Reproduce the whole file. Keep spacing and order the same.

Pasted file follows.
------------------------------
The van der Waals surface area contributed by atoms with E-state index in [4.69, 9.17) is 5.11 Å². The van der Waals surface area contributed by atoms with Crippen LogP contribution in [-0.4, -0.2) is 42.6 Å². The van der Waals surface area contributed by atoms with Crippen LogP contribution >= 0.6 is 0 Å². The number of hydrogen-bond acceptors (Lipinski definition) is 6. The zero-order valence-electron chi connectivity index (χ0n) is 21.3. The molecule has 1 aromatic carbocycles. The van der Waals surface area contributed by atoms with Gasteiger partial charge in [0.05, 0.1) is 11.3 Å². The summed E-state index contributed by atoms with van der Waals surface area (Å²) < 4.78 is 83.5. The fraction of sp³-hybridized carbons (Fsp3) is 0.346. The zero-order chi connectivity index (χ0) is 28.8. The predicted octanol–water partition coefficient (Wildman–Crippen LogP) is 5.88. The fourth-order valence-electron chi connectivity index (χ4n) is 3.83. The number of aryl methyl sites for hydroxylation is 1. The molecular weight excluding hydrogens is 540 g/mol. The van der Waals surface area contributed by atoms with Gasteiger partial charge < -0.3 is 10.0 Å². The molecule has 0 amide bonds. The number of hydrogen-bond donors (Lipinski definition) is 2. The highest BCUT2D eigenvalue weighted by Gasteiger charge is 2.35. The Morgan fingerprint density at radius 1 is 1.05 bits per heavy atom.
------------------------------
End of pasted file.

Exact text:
The van der Waals surface area contributed by atoms with E-state index in [4.69, 9.17) is 5.11 Å². The van der Waals surface area contributed by atoms with Crippen LogP contribution in [-0.4, -0.2) is 42.6 Å². The van der Waals surface area contributed by atoms with Crippen LogP contribution >= 0.6 is 0 Å². The number of hydrogen-bond acceptors (Lipinski definition) is 6. The zero-order valence-electron chi connectivity index (χ0n) is 21.3. The molecule has 1 aromatic carbocycles. The van der Waals surface area contributed by atoms with Gasteiger partial charge in [0.05, 0.1) is 11.3 Å². The summed E-state index contributed by atoms with van der Waals surface area (Å²) < 4.78 is 83.5. The fraction of sp³-hybridized carbons (Fsp3) is 0.346. The zero-order chi connectivity index (χ0) is 28.8. The predicted octanol–water partition coefficient (Wildman–Crippen LogP) is 5.88. The fourth-order valence-electron chi connectivity index (χ4n) is 3.83. The number of aryl methyl sites for hydroxylation is 1. The molecular weight excluding hydrogens is 540 g/mol. The van der Waals surface area contributed by atoms with Gasteiger partial charge < -0.3 is 10.0 Å². The molecule has 0 amide bonds. The number of hydrogen-bond donors (Lipinski definition) is 2. The highest BCUT2D eigenvalue weighted by Gasteiger charge is 2.35. The Morgan fingerprint density at radius 1 is 1.05 bits per heavy atom.